IndyCar 2016 driver review: RC Enerson

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MotorSportsTalk continues its look through the Verizon IndyCar Series field, driver-by-driver, in 2016.

Making a surprise late cameo but making a huge impression on the Verizon IndyCar Series paddock was RC Enerson, whose three races with Dale Coyne Racing showcased the debut of a potential star in the sport.

RC Enerson, No. 19 Dale Coyne Racing Honda

  • 2015: Indy Lights
  • 2016: 27th Place (3 starts), Best Finish 9th, Best Start 11th, 0 Top-5, 1 Top-10, 0 Laps Led, 17.0 Avg. Start, 15.7 Avg. Finish

Enerson won the unofficial joint “Who is this kid?!?” and “Why wasn’t most of the paddock paying attention” awards this year, because the 19-year-old turned in arguably one of the most impressive three-race debuts in the last 20 years.

Looking only at the stats from his truncated Indy Lights season this year fails to tell the full story; there were various circumstances outside his control, primarily mechanical issues, that limited the progress for what should have been a title bow in his fifth full season on the Mazda Road to Indy presented by Cooper Tires.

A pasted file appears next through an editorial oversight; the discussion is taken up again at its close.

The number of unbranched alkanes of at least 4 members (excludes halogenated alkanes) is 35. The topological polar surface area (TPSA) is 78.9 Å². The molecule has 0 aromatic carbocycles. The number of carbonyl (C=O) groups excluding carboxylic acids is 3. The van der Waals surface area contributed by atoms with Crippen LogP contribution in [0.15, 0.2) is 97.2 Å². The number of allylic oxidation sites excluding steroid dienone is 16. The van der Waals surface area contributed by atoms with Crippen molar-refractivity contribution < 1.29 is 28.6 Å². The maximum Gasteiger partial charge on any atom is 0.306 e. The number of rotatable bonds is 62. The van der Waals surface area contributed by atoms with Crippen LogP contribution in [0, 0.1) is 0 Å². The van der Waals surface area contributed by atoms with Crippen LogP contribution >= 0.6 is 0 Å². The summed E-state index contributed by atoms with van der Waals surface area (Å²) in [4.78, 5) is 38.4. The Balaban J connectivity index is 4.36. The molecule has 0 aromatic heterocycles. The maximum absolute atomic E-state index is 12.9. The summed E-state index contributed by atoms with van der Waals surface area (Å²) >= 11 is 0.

It turned out though those issues were a blessing in disguise and so when he found himself with enough budget to step up to Dale Coyne’s No. 19 Honda for three end-of-year road course races, he’d already moved a notch ahead of the pack of his Indy Lights competitors who were seeing out the season in hopes of garnering the three-race scholarship advancement package direct from Mazda to advance for 2017.

Enerson impressed with his feedback, driving style and maturity – which belied the fact his age matched his car number. And simply put, he was actually unlucky to not finish better than 19th and ninth in his first two starts. He could have made it to Q2 on his debut in Mid-Ohio with better than expected pace in his first ever run on Firestone’s red tires, and then a botched pit stop in the race prevented a quite likely top-10. Even so, he had the third fastest race lap. Similarly from 11th on the grid at Watkins Glen – the best qualifying for the No. 19 car all season – Enerson was up to sixth by lap one and positioned for a top-five or even shock podium before being caught out on timing of the first yellow. A bounce back to ninth by fuel saving was no less than he and the team deserved.

Sonoma ended as the most nondescript of his three weekends, but even then he’d still outqualified (on time, not position owing to different groups) full-season teammate Conor Daly for the third time in as many opportunities. He brought the car home in one piece in all three races, which is more than can be said for a number of rookies at this level.

Simply put, Enerson not only proved he belonged, but showcased the ability that came out throughout the years in the Mazda Road to Indy. It would be a shame if he is not in a full-time seat next season on the basis of his performances.

X44 Racing win 2022 Extreme E championship as Abt Cupra score first race victory

2022 Extreme E Uruguay
Extreme E